Mario Pissarra, 20 November 2006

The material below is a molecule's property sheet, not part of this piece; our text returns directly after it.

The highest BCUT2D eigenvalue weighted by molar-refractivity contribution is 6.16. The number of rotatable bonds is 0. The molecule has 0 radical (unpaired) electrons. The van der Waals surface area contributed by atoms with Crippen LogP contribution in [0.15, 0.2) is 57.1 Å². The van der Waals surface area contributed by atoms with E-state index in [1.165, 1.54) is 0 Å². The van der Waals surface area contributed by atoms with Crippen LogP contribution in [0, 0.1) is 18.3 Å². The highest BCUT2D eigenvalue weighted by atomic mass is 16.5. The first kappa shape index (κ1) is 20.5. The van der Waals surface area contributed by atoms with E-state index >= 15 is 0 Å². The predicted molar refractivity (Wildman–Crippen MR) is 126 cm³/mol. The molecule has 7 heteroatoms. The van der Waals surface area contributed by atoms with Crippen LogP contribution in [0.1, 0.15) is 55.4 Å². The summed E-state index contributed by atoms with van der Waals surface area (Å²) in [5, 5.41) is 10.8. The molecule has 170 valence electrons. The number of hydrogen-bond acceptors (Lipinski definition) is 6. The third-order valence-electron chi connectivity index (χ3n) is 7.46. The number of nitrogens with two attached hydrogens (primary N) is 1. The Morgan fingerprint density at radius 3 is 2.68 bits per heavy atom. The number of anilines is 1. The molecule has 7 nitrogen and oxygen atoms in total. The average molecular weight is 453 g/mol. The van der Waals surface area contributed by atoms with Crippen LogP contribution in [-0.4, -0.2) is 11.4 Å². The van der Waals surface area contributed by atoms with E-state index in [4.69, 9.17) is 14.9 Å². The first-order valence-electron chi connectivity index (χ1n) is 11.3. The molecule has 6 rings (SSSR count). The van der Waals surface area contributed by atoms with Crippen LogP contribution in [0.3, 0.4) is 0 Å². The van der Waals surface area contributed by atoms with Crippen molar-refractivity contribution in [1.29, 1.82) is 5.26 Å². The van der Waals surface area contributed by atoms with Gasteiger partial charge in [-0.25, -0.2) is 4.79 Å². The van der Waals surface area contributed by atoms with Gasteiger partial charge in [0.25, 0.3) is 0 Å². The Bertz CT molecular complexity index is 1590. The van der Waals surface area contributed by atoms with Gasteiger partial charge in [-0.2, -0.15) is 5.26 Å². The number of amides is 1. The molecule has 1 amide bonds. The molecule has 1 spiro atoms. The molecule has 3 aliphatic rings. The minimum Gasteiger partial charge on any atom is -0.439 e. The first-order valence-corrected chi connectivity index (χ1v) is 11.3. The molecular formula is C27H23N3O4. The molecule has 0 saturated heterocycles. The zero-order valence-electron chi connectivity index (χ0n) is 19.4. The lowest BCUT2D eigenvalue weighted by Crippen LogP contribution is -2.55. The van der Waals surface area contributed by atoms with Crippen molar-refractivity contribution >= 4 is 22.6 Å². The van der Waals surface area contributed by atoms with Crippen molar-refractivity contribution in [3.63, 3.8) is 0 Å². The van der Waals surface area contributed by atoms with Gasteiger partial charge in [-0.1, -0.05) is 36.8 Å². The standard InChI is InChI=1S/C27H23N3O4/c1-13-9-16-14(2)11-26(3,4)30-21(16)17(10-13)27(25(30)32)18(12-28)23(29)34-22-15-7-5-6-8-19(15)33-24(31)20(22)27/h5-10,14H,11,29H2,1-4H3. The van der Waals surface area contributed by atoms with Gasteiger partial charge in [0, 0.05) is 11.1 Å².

The discourse on contemporary African art is a comparatively recent one, and has to a large extent been dominated by issues of representation: what image of Africa is or has been communicated to the world, and to itself? Who is or who should be representing Africa? And who and what is Africa? Much of the discourse has been led by Africans in the diaspora. This generation of intellectuals has taken on the critical need to address negative, sometimes racist constructions of Africa that have been dominant, particularly but not exclusively in the West. This need to address negative perceptions of Africa, coupled with the present location of a critical mass of African artists, academics and curators in the USA and Europe goes some way in explaining why there has been an emphasis on interrogating ‘Africa’ as a concept, and why issues of representation have been fore-grounded.